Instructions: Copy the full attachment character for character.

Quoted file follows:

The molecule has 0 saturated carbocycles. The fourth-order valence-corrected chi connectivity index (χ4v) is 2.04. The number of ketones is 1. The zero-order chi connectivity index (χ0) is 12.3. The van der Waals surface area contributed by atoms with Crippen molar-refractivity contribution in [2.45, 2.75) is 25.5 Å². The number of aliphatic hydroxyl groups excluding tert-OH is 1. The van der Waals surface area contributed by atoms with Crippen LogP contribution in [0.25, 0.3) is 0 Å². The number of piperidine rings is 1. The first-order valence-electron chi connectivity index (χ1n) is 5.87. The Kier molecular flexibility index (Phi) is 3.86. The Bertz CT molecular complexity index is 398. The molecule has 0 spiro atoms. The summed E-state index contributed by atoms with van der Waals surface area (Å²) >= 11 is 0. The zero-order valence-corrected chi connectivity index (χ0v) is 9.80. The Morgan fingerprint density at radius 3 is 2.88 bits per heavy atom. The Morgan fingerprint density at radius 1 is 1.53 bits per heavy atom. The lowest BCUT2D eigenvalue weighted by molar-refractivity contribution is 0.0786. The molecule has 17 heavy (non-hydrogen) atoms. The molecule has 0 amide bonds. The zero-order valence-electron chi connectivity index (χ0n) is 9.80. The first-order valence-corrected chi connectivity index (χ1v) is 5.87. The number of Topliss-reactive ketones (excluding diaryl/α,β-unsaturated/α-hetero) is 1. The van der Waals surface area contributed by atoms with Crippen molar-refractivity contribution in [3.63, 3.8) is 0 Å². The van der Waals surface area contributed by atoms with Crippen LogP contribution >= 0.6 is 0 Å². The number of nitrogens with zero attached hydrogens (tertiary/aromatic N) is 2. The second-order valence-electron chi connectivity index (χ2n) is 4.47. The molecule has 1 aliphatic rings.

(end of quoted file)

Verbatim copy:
The molecule has 0 saturated carbocycles. The fourth-order valence-corrected chi connectivity index (χ4v) is 2.04. The number of ketones is 1. The zero-order chi connectivity index (χ0) is 12.3. The van der Waals surface area contributed by atoms with Crippen molar-refractivity contribution in [2.45, 2.75) is 25.5 Å². The number of aliphatic hydroxyl groups excluding tert-OH is 1. The van der Waals surface area contributed by atoms with Crippen LogP contribution in [0.25, 0.3) is 0 Å². The number of piperidine rings is 1. The first-order valence-electron chi connectivity index (χ1n) is 5.87. The Kier molecular flexibility index (Phi) is 3.86. The Bertz CT molecular complexity index is 398. The molecule has 0 spiro atoms. The summed E-state index contributed by atoms with van der Waals surface area (Å²) >= 11 is 0. The zero-order valence-corrected chi connectivity index (χ0v) is 9.80. The Morgan fingerprint density at radius 3 is 2.88 bits per heavy atom. The Morgan fingerprint density at radius 1 is 1.53 bits per heavy atom. The lowest BCUT2D eigenvalue weighted by molar-refractivity contribution is 0.0786. The molecule has 17 heavy (non-hydrogen) atoms. The molecule has 0 amide bonds. The zero-order valence-electron chi connectivity index (χ0n) is 9.80. The first-order valence-corrected chi connectivity index (χ1v) is 5.87. The number of Topliss-reactive ketones (excluding diaryl/α,β-unsaturated/α-hetero) is 1. The van der Waals surface area contributed by atoms with Crippen molar-refractivity contribution in [3.63, 3.8) is 0 Å². The van der Waals surface area contributed by atoms with Crippen LogP contribution >= 0.6 is 0 Å². The number of nitrogens with zero attached hydrogens (tertiary/aromatic N) is 2. The second-order valence-electron chi connectivity index (χ2n) is 4.47. The molecule has 1 aliphatic rings.